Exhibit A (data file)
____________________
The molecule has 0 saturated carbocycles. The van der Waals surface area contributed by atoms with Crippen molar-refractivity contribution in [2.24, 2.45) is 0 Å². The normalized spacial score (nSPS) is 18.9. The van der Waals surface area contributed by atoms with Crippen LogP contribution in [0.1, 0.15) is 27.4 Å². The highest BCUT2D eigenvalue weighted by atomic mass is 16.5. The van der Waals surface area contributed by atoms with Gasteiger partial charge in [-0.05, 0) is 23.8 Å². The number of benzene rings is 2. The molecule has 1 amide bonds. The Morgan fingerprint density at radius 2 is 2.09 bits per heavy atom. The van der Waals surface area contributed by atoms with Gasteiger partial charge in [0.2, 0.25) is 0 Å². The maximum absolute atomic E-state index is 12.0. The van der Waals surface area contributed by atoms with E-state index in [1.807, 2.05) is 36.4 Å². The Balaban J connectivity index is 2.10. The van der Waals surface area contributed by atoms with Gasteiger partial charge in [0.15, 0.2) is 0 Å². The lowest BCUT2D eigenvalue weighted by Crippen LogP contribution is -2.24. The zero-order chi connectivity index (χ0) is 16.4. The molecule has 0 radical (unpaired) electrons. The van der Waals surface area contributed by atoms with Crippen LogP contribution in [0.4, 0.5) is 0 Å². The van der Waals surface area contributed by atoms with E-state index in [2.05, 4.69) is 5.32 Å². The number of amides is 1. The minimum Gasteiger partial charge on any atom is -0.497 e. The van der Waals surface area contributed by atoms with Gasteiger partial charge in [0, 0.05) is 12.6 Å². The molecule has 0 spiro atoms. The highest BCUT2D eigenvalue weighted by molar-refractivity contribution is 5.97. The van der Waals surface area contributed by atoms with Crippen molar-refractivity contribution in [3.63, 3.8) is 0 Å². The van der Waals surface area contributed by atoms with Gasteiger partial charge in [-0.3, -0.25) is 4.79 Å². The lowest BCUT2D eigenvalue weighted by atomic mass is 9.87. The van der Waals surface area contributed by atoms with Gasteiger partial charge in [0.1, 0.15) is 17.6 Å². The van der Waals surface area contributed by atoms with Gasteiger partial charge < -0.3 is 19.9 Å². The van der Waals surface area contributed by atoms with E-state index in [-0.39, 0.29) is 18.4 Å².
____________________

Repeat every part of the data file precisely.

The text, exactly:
The molecule has 0 saturated carbocycles. The van der Waals surface area contributed by atoms with Crippen molar-refractivity contribution in [2.24, 2.45) is 0 Å². The normalized spacial score (nSPS) is 18.9. The van der Waals surface area contributed by atoms with Crippen LogP contribution in [0.1, 0.15) is 27.4 Å². The highest BCUT2D eigenvalue weighted by atomic mass is 16.5. The van der Waals surface area contributed by atoms with Gasteiger partial charge in [-0.05, 0) is 23.8 Å². The number of benzene rings is 2. The molecule has 1 amide bonds. The Morgan fingerprint density at radius 2 is 2.09 bits per heavy atom. The van der Waals surface area contributed by atoms with Gasteiger partial charge in [0.2, 0.25) is 0 Å². The maximum absolute atomic E-state index is 12.0. The van der Waals surface area contributed by atoms with E-state index in [1.807, 2.05) is 36.4 Å². The Balaban J connectivity index is 2.10. The van der Waals surface area contributed by atoms with Gasteiger partial charge in [0.15, 0.2) is 0 Å². The lowest BCUT2D eigenvalue weighted by Crippen LogP contribution is -2.24. The zero-order chi connectivity index (χ0) is 16.4. The molecule has 0 radical (unpaired) electrons. The van der Waals surface area contributed by atoms with Crippen LogP contribution in [0.4, 0.5) is 0 Å². The van der Waals surface area contributed by atoms with E-state index in [2.05, 4.69) is 5.32 Å². The number of amides is 1. The minimum Gasteiger partial charge on any atom is -0.497 e. The van der Waals surface area contributed by atoms with Gasteiger partial charge in [0, 0.05) is 12.6 Å². The molecule has 0 spiro atoms. The highest BCUT2D eigenvalue weighted by molar-refractivity contribution is 5.97. The van der Waals surface area contributed by atoms with Crippen molar-refractivity contribution in [3.63, 3.8) is 0 Å². The van der Waals surface area contributed by atoms with Gasteiger partial charge in [-0.3, -0.25) is 4.79 Å². The lowest BCUT2D eigenvalue weighted by atomic mass is 9.87. The van der Waals surface area contributed by atoms with Gasteiger partial charge in [0.1, 0.15) is 17.6 Å². The van der Waals surface area contributed by atoms with Gasteiger partial charge < -0.3 is 19.9 Å². The van der Waals surface area contributed by atoms with E-state index in [-0.39, 0.29) is 18.4 Å².